Teaching the Future

Climate Change Education on Cape Cod

It could be the most important subject of the next 20 years. But even now, in most schools, climate change is still just starting to make its way into classrooms, and many teachers don’t have the training, or the resources, they need to teach it.

A 3-part report by Samantha Fields.
Samantha Fields is a reporting fellow with the GroundTruth Project stationed at WCAI. 

Samantha Fields

In high school in Massachusetts, climate change mostly appears in earth science or environmental science, if and when those courses are offered. But some teachers are finding ways to take the subject far beyond science class. 

Samantha Fields

The words “climate change” first appear in the state science standards in Massachusetts in high school, but the concepts first appear, in a real way, in middle school, in seventh and eighth grade science, which are all about systems and cycles, cause and effect. In fact, teachers say that middle school is often where students spend the most time learning about climate change.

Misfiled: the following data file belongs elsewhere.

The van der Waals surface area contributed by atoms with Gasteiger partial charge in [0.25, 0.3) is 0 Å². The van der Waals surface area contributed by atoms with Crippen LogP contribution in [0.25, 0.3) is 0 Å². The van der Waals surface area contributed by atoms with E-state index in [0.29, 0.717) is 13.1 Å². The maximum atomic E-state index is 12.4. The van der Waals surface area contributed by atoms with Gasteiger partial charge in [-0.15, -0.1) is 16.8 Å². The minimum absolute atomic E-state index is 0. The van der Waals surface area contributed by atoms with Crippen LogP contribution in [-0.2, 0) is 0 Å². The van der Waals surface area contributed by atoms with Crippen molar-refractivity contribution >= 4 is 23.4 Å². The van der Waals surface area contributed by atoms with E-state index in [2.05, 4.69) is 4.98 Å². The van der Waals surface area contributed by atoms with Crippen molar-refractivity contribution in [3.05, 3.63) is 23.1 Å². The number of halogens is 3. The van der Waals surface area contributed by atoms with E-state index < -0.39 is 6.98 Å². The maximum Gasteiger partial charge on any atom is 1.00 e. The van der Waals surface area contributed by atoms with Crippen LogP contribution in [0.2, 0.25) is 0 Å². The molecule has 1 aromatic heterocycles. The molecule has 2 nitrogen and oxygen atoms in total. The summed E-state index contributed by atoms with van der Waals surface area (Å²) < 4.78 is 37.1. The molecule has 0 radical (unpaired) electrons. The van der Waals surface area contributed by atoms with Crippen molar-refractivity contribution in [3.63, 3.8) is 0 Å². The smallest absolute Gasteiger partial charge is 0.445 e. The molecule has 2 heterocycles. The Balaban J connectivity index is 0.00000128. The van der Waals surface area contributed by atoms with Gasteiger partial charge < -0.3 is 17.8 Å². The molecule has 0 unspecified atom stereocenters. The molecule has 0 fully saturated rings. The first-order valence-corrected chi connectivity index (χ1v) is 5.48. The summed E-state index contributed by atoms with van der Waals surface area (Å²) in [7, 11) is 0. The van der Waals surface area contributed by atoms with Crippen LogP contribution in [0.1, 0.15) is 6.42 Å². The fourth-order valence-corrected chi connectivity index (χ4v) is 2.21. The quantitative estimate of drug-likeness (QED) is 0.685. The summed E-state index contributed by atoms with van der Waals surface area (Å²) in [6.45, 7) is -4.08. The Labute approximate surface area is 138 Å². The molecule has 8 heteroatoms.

In Many Schools, 'Climate Change Is Playing Catch-Up'

Oct 23, 2018
Samantha Fields

If the world doesn’t make “rapid” and “unprecedented changes in all aspects of society,” a UN report warned this month, the effects of climate change will be dramatic and far-reaching – and not in some distant future, in the next 20 years. Even now, though, in most schools, climate change is still just starting to make its way into classrooms, and many teachers don’t have the training or the resources they need to teach it.